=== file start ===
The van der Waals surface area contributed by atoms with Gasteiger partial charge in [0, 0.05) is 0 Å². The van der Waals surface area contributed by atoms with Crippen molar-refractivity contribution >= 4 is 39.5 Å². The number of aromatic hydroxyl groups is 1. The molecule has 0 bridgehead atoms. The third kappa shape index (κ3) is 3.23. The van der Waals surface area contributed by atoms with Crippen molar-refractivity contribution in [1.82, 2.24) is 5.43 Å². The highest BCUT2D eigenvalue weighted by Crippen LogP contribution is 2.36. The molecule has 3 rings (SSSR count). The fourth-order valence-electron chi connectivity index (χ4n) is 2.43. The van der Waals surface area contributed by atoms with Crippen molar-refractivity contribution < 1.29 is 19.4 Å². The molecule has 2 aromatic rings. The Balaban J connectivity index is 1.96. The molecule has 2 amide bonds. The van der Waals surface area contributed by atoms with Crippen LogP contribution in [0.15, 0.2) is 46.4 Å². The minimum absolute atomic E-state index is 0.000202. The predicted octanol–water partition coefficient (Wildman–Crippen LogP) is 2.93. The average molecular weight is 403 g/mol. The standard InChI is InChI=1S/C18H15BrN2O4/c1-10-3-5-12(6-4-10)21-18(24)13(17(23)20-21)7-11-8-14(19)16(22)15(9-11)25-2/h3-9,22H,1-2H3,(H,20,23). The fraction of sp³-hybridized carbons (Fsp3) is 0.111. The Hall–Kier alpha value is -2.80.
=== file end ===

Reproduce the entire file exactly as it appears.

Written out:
The van der Waals surface area contributed by atoms with Gasteiger partial charge in [0, 0.05) is 0 Å². The van der Waals surface area contributed by atoms with Crippen molar-refractivity contribution >= 4 is 39.5 Å². The number of aromatic hydroxyl groups is 1. The molecule has 0 bridgehead atoms. The third kappa shape index (κ3) is 3.23. The van der Waals surface area contributed by atoms with Crippen molar-refractivity contribution in [1.82, 2.24) is 5.43 Å². The highest BCUT2D eigenvalue weighted by Crippen LogP contribution is 2.36. The molecule has 3 rings (SSSR count). The fourth-order valence-electron chi connectivity index (χ4n) is 2.43. The van der Waals surface area contributed by atoms with Crippen molar-refractivity contribution < 1.29 is 19.4 Å². The molecule has 2 aromatic rings. The Balaban J connectivity index is 1.96. The molecule has 2 amide bonds. The van der Waals surface area contributed by atoms with Crippen LogP contribution in [0.15, 0.2) is 46.4 Å². The minimum absolute atomic E-state index is 0.000202. The predicted octanol–water partition coefficient (Wildman–Crippen LogP) is 2.93. The average molecular weight is 403 g/mol. The standard InChI is InChI=1S/C18H15BrN2O4/c1-10-3-5-12(6-4-10)21-18(24)13(17(23)20-21)7-11-8-14(19)16(22)15(9-11)25-2/h3-9,22H,1-2H3,(H,20,23). The fraction of sp³-hybridized carbons (Fsp3) is 0.111. The Hall–Kier alpha value is -2.80.